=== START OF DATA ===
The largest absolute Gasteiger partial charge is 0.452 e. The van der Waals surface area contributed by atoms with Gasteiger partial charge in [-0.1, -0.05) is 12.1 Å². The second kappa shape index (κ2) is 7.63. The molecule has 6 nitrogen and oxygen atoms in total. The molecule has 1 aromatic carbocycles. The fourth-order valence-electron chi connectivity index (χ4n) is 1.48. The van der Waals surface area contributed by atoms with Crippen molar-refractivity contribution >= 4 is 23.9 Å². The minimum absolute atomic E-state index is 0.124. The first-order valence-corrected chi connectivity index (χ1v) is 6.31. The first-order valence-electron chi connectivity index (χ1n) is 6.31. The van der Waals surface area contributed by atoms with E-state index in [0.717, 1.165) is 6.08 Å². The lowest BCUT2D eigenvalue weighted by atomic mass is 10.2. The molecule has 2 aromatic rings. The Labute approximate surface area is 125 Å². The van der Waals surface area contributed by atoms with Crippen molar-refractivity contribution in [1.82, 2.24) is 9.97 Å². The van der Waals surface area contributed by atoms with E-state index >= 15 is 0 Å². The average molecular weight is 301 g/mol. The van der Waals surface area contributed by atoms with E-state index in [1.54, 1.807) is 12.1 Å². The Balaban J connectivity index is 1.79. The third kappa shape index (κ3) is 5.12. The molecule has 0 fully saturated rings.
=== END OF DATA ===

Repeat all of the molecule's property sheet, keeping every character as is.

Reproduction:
The largest absolute Gasteiger partial charge is 0.452 e. The van der Waals surface area contributed by atoms with Gasteiger partial charge in [-0.1, -0.05) is 12.1 Å². The second kappa shape index (κ2) is 7.63. The molecule has 6 nitrogen and oxygen atoms in total. The molecule has 1 aromatic carbocycles. The fourth-order valence-electron chi connectivity index (χ4n) is 1.48. The van der Waals surface area contributed by atoms with Crippen molar-refractivity contribution >= 4 is 23.9 Å². The minimum absolute atomic E-state index is 0.124. The first-order valence-corrected chi connectivity index (χ1v) is 6.31. The first-order valence-electron chi connectivity index (χ1n) is 6.31. The van der Waals surface area contributed by atoms with E-state index in [0.717, 1.165) is 6.08 Å². The lowest BCUT2D eigenvalue weighted by atomic mass is 10.2. The molecule has 2 aromatic rings. The Labute approximate surface area is 125 Å². The van der Waals surface area contributed by atoms with Crippen molar-refractivity contribution in [1.82, 2.24) is 9.97 Å². The van der Waals surface area contributed by atoms with E-state index >= 15 is 0 Å². The average molecular weight is 301 g/mol. The van der Waals surface area contributed by atoms with E-state index in [1.54, 1.807) is 12.1 Å². The Balaban J connectivity index is 1.79. The third kappa shape index (κ3) is 5.12. The molecule has 0 fully saturated rings.